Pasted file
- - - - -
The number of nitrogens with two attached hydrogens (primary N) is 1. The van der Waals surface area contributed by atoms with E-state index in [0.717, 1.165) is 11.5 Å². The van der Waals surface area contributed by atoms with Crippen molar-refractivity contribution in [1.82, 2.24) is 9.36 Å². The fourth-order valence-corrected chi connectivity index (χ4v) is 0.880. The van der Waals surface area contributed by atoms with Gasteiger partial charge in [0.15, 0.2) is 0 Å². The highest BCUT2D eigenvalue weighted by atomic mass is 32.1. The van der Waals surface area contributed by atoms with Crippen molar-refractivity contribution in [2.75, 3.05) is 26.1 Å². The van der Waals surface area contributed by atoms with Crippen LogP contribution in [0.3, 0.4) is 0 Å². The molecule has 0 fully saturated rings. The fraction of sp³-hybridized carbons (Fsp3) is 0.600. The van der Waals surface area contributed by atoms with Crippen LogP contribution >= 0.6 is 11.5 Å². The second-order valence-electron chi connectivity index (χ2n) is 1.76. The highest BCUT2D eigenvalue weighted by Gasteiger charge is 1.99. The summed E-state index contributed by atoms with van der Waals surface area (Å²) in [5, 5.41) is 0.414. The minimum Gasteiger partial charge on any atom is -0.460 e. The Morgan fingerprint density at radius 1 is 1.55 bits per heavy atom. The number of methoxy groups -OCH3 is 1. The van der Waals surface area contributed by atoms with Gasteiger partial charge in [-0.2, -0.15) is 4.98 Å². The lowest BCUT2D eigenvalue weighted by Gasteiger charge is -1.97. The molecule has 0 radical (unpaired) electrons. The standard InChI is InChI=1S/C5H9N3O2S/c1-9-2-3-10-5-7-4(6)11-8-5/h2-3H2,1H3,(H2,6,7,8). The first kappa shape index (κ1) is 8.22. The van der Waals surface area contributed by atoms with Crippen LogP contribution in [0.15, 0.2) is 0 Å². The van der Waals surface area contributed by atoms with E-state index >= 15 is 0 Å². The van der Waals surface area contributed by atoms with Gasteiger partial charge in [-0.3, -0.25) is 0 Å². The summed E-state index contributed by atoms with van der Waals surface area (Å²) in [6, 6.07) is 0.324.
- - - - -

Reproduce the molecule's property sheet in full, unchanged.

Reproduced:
The number of nitrogens with two attached hydrogens (primary N) is 1. The van der Waals surface area contributed by atoms with E-state index in [0.717, 1.165) is 11.5 Å². The van der Waals surface area contributed by atoms with Crippen molar-refractivity contribution in [1.82, 2.24) is 9.36 Å². The fourth-order valence-corrected chi connectivity index (χ4v) is 0.880. The van der Waals surface area contributed by atoms with Gasteiger partial charge in [0.15, 0.2) is 0 Å². The highest BCUT2D eigenvalue weighted by atomic mass is 32.1. The van der Waals surface area contributed by atoms with Crippen molar-refractivity contribution in [2.75, 3.05) is 26.1 Å². The van der Waals surface area contributed by atoms with Crippen LogP contribution in [0.3, 0.4) is 0 Å². The molecule has 0 fully saturated rings. The fraction of sp³-hybridized carbons (Fsp3) is 0.600. The van der Waals surface area contributed by atoms with Crippen LogP contribution >= 0.6 is 11.5 Å². The second-order valence-electron chi connectivity index (χ2n) is 1.76. The highest BCUT2D eigenvalue weighted by Gasteiger charge is 1.99. The summed E-state index contributed by atoms with van der Waals surface area (Å²) in [5, 5.41) is 0.414. The minimum Gasteiger partial charge on any atom is -0.460 e. The Morgan fingerprint density at radius 1 is 1.55 bits per heavy atom. The number of methoxy groups -OCH3 is 1. The van der Waals surface area contributed by atoms with Gasteiger partial charge in [-0.2, -0.15) is 4.98 Å². The lowest BCUT2D eigenvalue weighted by Gasteiger charge is -1.97. The molecule has 0 radical (unpaired) electrons. The standard InChI is InChI=1S/C5H9N3O2S/c1-9-2-3-10-5-7-4(6)11-8-5/h2-3H2,1H3,(H2,6,7,8). The first kappa shape index (κ1) is 8.22. The van der Waals surface area contributed by atoms with Crippen LogP contribution in [0.15, 0.2) is 0 Å². The van der Waals surface area contributed by atoms with E-state index >= 15 is 0 Å². The van der Waals surface area contributed by atoms with Gasteiger partial charge in [-0.3, -0.25) is 0 Å². The summed E-state index contributed by atoms with van der Waals surface area (Å²) in [6, 6.07) is 0.324.